CMS is experimenting with a great variety of alternative payment schemes. As one researcher put it to me, “They’re throwing everything at the wall to see what sticks.”
Medicare is still struggling to find the right mix of risk and incentives for health systems, and each program has its own implications for hospices. This list is not comprehensive—find out what models are operating in your area by going to the CMS website for innovation.
Medicare Accountable Care Organizations
- Medicare Shared Savings Program (MSSP)
- ACO Investment Model (for rural and underserved areas)
- Comprehensive ESRD Care Initiative
- Pioneer ACOs
- Next Generation ACO Model
It’s not as important to understand the details of the individual programs as to know that with all of them, the ACO receives an incentive for the health status and costs of care for an assigned population. Note that in some parts of the country commercial- and even employer-sponsored ACOs are also key players.
Bundled Payment Initiatives (BPCI)
These experimental programs link payments for the multiple services beneficiaries receive during an episode of care. Under the initiative, hospitals and health systems receive a flat payment for all the care required by a patient for a given episode of care. Episodes covered under these initiatives vary. For hip and knee joint replacement in the Comprehensive Care for Joint Replacement bundled payment, the hospice is included in the bundle for 90 days post joint replacement. Providers participating in these initiatives must manage costs by avoiding unnecessary expenses, like avoidable readmissions or ER visits by the patients.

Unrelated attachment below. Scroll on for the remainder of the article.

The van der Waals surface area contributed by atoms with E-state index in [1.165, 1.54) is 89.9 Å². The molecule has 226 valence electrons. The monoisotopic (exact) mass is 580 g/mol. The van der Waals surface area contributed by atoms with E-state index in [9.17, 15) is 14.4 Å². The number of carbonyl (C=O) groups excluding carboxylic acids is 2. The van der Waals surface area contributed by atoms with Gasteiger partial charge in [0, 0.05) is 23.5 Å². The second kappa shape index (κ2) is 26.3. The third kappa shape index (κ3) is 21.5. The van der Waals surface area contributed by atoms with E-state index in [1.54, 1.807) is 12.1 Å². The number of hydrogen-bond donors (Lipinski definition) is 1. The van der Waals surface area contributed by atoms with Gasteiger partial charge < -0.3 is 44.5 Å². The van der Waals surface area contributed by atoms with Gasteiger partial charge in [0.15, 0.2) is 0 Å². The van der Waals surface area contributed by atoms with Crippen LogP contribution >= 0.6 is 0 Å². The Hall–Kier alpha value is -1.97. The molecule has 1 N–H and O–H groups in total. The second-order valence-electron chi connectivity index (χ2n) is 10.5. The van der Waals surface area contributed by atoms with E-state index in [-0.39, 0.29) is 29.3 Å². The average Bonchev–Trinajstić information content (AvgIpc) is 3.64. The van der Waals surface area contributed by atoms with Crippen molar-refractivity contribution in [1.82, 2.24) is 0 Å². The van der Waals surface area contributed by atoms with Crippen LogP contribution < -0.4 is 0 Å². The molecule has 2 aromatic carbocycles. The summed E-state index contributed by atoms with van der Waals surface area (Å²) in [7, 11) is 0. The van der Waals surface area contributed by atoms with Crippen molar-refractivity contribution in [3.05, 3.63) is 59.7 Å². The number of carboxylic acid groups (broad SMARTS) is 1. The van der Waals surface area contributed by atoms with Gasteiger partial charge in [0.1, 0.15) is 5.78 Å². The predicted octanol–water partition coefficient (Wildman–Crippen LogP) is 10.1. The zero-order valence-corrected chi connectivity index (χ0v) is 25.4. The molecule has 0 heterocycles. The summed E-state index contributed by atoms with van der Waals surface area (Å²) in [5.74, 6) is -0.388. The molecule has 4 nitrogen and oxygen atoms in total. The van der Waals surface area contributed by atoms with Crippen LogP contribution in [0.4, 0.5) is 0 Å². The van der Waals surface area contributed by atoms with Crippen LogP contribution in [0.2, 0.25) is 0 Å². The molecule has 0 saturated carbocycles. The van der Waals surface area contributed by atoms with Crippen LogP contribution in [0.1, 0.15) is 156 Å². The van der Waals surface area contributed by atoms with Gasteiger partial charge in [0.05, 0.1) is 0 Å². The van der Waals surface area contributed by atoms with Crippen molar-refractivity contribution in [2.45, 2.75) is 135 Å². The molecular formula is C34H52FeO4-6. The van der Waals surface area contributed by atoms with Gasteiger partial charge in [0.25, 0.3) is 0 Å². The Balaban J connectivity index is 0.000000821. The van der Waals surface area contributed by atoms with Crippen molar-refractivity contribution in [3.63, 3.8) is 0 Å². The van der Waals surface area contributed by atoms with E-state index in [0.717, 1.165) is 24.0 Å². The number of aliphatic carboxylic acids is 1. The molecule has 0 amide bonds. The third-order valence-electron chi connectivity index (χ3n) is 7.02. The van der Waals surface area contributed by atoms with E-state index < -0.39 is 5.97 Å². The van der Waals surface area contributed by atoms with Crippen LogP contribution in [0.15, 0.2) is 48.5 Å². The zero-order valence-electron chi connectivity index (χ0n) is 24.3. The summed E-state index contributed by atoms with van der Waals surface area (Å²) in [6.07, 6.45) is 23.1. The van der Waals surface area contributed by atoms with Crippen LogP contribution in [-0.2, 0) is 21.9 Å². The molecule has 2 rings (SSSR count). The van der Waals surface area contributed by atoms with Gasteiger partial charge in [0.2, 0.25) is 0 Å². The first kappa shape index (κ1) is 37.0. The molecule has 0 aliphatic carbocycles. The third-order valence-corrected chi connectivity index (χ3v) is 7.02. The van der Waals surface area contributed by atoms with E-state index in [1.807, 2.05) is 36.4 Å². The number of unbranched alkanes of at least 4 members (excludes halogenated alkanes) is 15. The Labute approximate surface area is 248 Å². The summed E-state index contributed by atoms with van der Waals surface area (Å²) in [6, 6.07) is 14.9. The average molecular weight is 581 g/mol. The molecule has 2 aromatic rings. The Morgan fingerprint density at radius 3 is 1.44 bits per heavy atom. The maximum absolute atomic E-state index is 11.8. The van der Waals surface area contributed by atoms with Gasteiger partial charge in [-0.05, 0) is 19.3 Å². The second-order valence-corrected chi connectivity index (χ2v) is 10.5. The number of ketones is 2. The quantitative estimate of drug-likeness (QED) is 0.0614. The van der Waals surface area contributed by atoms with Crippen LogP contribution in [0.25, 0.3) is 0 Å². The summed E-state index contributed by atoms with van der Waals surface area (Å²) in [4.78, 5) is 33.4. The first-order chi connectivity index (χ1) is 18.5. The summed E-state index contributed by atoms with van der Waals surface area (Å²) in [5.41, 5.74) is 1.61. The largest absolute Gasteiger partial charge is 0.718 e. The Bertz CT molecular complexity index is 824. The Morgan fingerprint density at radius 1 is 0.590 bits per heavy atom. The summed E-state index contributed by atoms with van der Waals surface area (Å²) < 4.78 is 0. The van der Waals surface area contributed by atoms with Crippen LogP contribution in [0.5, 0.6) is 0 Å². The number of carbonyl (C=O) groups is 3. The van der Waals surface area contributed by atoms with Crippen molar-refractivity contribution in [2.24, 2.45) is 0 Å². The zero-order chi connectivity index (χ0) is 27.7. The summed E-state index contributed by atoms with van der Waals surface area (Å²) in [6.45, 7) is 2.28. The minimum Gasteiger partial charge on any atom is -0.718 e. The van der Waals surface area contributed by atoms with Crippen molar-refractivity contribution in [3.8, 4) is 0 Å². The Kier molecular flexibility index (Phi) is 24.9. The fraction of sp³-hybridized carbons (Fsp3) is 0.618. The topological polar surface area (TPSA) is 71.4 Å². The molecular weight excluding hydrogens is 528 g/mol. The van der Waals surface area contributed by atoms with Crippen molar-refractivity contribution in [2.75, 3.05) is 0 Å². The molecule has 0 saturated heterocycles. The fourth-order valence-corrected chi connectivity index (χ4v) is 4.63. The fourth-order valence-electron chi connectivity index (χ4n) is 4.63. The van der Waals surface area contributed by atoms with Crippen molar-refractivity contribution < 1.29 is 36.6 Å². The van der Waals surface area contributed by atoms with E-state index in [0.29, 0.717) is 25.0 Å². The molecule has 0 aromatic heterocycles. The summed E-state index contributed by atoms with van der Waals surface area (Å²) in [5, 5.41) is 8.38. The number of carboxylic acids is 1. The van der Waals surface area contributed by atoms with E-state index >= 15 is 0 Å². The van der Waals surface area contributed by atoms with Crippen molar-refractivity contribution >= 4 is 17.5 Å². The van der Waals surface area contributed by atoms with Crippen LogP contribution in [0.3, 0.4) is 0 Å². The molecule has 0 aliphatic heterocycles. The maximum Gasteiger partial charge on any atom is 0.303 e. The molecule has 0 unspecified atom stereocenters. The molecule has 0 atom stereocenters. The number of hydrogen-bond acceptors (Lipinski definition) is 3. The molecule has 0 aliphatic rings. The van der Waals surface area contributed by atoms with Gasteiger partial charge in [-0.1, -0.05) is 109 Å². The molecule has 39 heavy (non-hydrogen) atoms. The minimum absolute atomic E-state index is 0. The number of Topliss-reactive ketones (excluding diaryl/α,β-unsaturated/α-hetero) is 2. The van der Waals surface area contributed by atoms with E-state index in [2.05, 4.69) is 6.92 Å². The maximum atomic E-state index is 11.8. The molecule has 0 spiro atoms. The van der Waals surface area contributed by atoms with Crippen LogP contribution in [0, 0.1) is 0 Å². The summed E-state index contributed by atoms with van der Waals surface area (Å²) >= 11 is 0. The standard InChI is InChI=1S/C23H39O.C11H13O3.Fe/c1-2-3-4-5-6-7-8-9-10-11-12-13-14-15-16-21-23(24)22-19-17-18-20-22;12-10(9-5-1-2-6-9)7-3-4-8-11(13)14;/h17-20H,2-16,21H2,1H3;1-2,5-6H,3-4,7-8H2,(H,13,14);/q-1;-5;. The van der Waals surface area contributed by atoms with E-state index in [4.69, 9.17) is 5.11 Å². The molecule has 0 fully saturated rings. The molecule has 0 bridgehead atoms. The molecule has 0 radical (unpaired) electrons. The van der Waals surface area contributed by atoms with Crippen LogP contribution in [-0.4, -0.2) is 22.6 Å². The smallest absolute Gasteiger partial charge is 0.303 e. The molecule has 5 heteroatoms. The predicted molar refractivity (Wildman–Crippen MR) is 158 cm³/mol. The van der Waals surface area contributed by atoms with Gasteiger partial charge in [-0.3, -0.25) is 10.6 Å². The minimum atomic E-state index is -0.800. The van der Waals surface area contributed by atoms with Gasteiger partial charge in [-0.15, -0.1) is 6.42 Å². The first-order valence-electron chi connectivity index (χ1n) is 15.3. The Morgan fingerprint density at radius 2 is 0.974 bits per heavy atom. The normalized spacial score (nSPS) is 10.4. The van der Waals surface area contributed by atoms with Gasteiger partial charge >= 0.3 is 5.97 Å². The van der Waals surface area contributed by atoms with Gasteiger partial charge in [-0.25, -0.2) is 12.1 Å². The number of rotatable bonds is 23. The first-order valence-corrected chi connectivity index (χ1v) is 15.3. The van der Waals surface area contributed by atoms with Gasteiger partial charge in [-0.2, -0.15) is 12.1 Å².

Maryland All-Payer Model
Maryland has a unique all-payer hospital rate system that is exempted from the usual hospital DRG payment. CMS is using it to test whether making hospitals accountable for the cost of care on a per capita basis is an effective model for advancing better care, better health and reduced costs. The state of Maryland has shifted virtually all hospital payment into global payment models, giving each hospital a fixed budget that is not tied to admissions or other volume measures. While this program affects only Maryland providers right now, this could be the wave of the future for all hospitals if it works.
See the related article, “New Strategic Opportunities for Hospice: Taking Advantage of ACOs and Alternative Payment Models.”